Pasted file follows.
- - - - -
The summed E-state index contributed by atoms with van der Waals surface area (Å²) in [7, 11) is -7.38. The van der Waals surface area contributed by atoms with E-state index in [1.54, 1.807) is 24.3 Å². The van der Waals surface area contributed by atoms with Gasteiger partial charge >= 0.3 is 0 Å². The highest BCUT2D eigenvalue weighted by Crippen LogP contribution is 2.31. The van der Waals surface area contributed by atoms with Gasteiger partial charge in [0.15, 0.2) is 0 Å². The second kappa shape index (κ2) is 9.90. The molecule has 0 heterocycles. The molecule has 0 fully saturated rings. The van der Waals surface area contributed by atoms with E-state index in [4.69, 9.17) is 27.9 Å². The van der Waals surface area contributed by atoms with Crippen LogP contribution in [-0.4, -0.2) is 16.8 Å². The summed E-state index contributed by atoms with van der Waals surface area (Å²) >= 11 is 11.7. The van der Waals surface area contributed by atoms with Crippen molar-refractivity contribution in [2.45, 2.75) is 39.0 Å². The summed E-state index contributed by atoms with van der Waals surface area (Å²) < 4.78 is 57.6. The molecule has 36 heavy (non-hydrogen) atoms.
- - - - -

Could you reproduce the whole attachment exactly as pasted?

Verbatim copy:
The summed E-state index contributed by atoms with van der Waals surface area (Å²) in [7, 11) is -7.38. The van der Waals surface area contributed by atoms with E-state index in [1.54, 1.807) is 24.3 Å². The van der Waals surface area contributed by atoms with Gasteiger partial charge >= 0.3 is 0 Å². The highest BCUT2D eigenvalue weighted by Crippen LogP contribution is 2.31. The van der Waals surface area contributed by atoms with Gasteiger partial charge in [0.15, 0.2) is 0 Å². The second kappa shape index (κ2) is 9.90. The molecule has 0 heterocycles. The molecule has 0 fully saturated rings. The van der Waals surface area contributed by atoms with E-state index in [4.69, 9.17) is 27.9 Å². The van der Waals surface area contributed by atoms with Crippen LogP contribution in [-0.4, -0.2) is 16.8 Å². The summed E-state index contributed by atoms with van der Waals surface area (Å²) >= 11 is 11.7. The van der Waals surface area contributed by atoms with Crippen molar-refractivity contribution in [2.45, 2.75) is 39.0 Å². The summed E-state index contributed by atoms with van der Waals surface area (Å²) < 4.78 is 57.6. The molecule has 36 heavy (non-hydrogen) atoms.